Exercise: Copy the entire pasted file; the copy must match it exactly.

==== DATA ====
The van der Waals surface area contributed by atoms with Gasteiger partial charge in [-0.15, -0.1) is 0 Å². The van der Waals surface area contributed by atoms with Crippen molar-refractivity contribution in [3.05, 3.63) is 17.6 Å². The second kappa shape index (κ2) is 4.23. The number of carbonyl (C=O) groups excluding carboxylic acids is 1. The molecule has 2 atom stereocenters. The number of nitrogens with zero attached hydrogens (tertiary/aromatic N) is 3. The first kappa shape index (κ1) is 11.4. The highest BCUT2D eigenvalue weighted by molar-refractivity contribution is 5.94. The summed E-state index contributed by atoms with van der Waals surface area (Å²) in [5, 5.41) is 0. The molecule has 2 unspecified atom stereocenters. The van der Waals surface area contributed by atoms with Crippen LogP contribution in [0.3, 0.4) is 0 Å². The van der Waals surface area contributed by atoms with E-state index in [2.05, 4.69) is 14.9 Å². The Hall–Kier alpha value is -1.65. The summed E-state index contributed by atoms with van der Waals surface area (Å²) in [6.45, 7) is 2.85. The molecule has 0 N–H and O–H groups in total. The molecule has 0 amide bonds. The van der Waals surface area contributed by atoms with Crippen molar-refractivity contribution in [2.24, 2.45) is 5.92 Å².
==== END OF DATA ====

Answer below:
The van der Waals surface area contributed by atoms with Gasteiger partial charge in [-0.15, -0.1) is 0 Å². The van der Waals surface area contributed by atoms with Crippen molar-refractivity contribution in [3.05, 3.63) is 17.6 Å². The second kappa shape index (κ2) is 4.23. The number of carbonyl (C=O) groups excluding carboxylic acids is 1. The molecule has 2 atom stereocenters. The number of nitrogens with zero attached hydrogens (tertiary/aromatic N) is 3. The first kappa shape index (κ1) is 11.4. The highest BCUT2D eigenvalue weighted by molar-refractivity contribution is 5.94. The summed E-state index contributed by atoms with van der Waals surface area (Å²) in [5, 5.41) is 0. The molecule has 2 unspecified atom stereocenters. The van der Waals surface area contributed by atoms with Crippen LogP contribution in [0.3, 0.4) is 0 Å². The van der Waals surface area contributed by atoms with E-state index in [2.05, 4.69) is 14.9 Å². The Hall–Kier alpha value is -1.65. The summed E-state index contributed by atoms with van der Waals surface area (Å²) in [6.45, 7) is 2.85. The molecule has 0 N–H and O–H groups in total. The molecule has 0 amide bonds. The van der Waals surface area contributed by atoms with Crippen molar-refractivity contribution in [2.24, 2.45) is 5.92 Å².